Articles Tagged with licenses

In the District of Columbia, when an individual gets arrested for a DUI or DWI, the police officer is supposed to serve the individual a “Notice of Proposed Revocation.” The Notice instructs the person arrested that they must request a hearing with DC DMV within 10 days otherwise their DC driver’s license will be suspended. If the person arrested has an out of state license, the proposed notice of revocation instructs them to request a hearing within 15 days. If the arrested person with an out of state license fails to request a hearing within 15 days, that person will lose their driving privileges in In the District of Columbia.

If an individual fails to request the hearing but continues to drive they could get arrested for operating after suspension (“OAS”) or operating after revocation (“OAR”). Those crimes are separate misdemeanors that carry a maximum penalty of one year in jail and/or a $5,000.00 fine. While most people get unsupervised probation if convicted for those crimes, getting arrested while having a pending DUI case can definitely lead to some jail time. In addition, convictions for OAS and OAR also carries 12 points with the DC DMV. A DUI combined with an OAR or OAS arrest or conviction can lead to serious license problems. Its like digging a hole you cannot get out of.

Accordingly, its extremely important that anyone arrested for a DC DUI request a hearing within the time limits set forth in the Notice. The location to set a DMV hearing is 301 C Street NW, Washington, DC 20001. The Notice provides several basis to revoke or suspend a license or driving privileges. Refusing to take a breathalyzer is a basis to issue the Notice. Simply getting arrested for DUI is enough to get issued a Notice regardless of whether the arrested person blows in the breathalyzer. It’s the officer’s responsibility to properly serve the Notice on the arrested person and get it to the DC DMV. In rare cases, the officer may forget to submit the paperwork and the arrested person will go to the DMV anyway. In that situation, the DMV will usually tell the arrested person that they have nothing on file. In that situation, the person’s driving privileges are safe unless and until they get convicted for a DC DUI, DWI, or OWI.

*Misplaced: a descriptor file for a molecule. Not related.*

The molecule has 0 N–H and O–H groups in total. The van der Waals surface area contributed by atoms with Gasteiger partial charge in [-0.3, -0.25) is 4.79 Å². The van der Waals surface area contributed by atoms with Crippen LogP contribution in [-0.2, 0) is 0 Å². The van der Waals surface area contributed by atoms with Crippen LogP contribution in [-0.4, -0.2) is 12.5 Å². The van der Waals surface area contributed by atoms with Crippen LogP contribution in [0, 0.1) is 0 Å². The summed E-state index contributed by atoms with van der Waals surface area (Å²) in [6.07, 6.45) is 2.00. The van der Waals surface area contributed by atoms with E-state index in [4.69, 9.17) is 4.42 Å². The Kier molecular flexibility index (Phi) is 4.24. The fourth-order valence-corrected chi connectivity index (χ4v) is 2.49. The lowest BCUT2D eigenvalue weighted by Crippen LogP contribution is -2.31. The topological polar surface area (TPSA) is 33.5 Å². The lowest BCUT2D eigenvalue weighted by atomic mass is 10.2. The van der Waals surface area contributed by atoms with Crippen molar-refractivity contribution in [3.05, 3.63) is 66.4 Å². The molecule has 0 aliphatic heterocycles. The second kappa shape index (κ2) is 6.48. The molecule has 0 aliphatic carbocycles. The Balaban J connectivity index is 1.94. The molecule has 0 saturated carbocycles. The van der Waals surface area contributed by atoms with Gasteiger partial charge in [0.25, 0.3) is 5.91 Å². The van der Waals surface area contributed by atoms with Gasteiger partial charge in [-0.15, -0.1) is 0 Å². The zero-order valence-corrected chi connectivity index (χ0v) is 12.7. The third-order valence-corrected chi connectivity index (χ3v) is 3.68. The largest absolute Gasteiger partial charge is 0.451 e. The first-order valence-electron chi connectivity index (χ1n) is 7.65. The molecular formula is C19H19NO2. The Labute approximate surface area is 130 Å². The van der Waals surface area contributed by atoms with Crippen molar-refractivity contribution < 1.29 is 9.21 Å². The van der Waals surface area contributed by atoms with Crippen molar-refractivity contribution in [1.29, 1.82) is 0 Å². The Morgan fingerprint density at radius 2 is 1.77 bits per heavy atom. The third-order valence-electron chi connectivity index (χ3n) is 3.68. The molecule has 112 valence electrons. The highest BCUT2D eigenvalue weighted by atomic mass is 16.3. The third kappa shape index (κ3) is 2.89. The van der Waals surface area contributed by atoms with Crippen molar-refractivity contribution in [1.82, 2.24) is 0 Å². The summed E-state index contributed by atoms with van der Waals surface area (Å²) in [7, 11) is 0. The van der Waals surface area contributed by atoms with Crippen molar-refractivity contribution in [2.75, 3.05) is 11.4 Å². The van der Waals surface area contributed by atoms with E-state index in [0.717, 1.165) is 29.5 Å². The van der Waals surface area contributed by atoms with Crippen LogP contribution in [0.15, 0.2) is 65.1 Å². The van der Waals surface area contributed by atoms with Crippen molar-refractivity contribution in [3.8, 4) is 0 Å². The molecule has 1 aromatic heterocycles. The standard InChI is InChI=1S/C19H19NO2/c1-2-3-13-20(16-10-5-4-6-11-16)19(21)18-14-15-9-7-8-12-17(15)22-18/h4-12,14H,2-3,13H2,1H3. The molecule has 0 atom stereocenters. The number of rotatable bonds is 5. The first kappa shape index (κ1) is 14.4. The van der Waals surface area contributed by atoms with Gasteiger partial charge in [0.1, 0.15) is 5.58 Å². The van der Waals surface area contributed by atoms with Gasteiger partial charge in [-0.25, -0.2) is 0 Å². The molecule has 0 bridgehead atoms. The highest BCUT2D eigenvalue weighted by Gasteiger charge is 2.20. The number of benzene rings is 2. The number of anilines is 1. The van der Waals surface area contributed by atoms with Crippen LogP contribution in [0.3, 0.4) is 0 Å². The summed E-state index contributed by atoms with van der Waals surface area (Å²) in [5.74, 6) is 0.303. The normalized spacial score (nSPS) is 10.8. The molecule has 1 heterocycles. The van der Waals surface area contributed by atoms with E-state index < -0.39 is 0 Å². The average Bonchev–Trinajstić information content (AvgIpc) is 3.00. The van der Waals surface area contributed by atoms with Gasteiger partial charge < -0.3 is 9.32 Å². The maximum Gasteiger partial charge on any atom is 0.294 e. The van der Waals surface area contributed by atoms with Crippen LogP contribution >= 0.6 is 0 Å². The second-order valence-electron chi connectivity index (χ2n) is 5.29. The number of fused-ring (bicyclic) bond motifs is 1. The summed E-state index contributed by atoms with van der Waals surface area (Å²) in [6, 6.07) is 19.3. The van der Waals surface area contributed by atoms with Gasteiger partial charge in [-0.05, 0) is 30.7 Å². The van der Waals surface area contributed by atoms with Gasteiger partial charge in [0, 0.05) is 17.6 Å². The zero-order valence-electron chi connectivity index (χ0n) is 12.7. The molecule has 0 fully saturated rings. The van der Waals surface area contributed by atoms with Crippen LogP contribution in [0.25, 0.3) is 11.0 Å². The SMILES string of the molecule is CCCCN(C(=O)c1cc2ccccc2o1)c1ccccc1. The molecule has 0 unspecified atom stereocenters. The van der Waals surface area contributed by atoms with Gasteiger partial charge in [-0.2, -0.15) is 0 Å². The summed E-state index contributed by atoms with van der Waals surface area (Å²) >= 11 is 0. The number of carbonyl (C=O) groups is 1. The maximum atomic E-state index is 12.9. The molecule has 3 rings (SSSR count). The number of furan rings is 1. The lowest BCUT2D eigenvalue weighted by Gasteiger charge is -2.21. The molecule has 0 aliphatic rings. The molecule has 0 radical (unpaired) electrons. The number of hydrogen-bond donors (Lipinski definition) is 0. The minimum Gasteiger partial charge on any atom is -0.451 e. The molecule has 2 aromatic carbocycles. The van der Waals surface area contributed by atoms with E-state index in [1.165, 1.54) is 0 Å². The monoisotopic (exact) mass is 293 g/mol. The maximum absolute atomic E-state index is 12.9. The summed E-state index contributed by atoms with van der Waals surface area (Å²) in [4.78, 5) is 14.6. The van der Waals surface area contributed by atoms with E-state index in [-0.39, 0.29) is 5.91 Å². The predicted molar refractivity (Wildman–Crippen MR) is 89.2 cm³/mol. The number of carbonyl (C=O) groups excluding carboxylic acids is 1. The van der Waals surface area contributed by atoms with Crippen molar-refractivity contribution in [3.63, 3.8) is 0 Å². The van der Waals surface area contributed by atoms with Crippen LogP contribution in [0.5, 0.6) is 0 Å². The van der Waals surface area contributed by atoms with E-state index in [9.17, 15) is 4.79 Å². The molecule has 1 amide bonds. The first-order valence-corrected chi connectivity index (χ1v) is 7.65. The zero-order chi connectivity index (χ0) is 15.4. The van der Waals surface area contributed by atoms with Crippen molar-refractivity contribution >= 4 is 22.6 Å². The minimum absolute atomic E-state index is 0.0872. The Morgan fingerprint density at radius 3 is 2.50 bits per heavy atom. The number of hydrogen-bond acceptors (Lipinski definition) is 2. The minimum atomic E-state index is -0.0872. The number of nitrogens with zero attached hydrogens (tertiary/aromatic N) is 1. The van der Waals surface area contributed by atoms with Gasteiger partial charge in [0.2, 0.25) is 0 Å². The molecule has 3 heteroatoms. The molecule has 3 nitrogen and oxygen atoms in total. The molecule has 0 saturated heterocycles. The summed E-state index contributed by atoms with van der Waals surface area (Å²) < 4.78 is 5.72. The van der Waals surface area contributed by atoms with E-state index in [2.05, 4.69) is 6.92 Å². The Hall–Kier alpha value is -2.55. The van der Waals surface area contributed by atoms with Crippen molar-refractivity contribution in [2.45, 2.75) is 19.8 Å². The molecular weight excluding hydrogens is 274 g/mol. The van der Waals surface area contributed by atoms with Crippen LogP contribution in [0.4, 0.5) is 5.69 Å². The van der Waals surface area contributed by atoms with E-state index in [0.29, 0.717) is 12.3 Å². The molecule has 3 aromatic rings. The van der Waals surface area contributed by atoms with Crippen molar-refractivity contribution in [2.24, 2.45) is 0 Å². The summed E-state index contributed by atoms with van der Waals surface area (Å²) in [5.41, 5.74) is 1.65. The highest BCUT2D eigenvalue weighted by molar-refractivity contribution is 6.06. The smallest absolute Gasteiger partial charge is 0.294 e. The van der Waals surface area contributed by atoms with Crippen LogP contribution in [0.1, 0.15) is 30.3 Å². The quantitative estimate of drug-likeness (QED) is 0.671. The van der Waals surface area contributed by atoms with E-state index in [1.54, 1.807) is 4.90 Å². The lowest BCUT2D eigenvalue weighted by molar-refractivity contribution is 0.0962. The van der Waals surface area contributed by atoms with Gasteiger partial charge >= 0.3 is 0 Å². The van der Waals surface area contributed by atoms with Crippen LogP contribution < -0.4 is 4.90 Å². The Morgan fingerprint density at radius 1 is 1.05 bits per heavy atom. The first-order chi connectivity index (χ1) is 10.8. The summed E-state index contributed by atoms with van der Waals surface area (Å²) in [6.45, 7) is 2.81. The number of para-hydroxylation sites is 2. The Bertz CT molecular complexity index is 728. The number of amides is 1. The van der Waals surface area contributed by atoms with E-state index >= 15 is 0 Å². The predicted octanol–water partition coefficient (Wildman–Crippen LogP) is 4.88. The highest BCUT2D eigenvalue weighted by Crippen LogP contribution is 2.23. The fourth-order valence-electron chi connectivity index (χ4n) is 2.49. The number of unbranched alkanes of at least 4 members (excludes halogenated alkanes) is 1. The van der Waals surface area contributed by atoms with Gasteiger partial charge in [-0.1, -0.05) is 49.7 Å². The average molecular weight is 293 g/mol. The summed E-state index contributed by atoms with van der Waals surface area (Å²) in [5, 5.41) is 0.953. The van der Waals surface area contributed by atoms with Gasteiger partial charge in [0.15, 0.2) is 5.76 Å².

When a person requests the hearing, that request will toll the suspension at least until the criminal case is over. For example, lets say you get arrested on January 1st. If you do nothing, your driving privileges will be suspended or revoked. If you request a hearing and let’s say it gets set for February 7, your license will remain valid at least until February 7. If the officer fails to show up for the February 7 hearing, the DMV will take no action against the license. That means you will only lose your license if you ultimately get convicted in the criminal case. If you hire an aggressive DC DUI lawyer and get the case dismissed or you win at trial, you will never lose your license in the process under that scenario. However, if win the DMV hearing and ultimately get convicted, DC DMV will suspend your license for 6 months if you blew and one year if you refused to blow in the breathalyzer.

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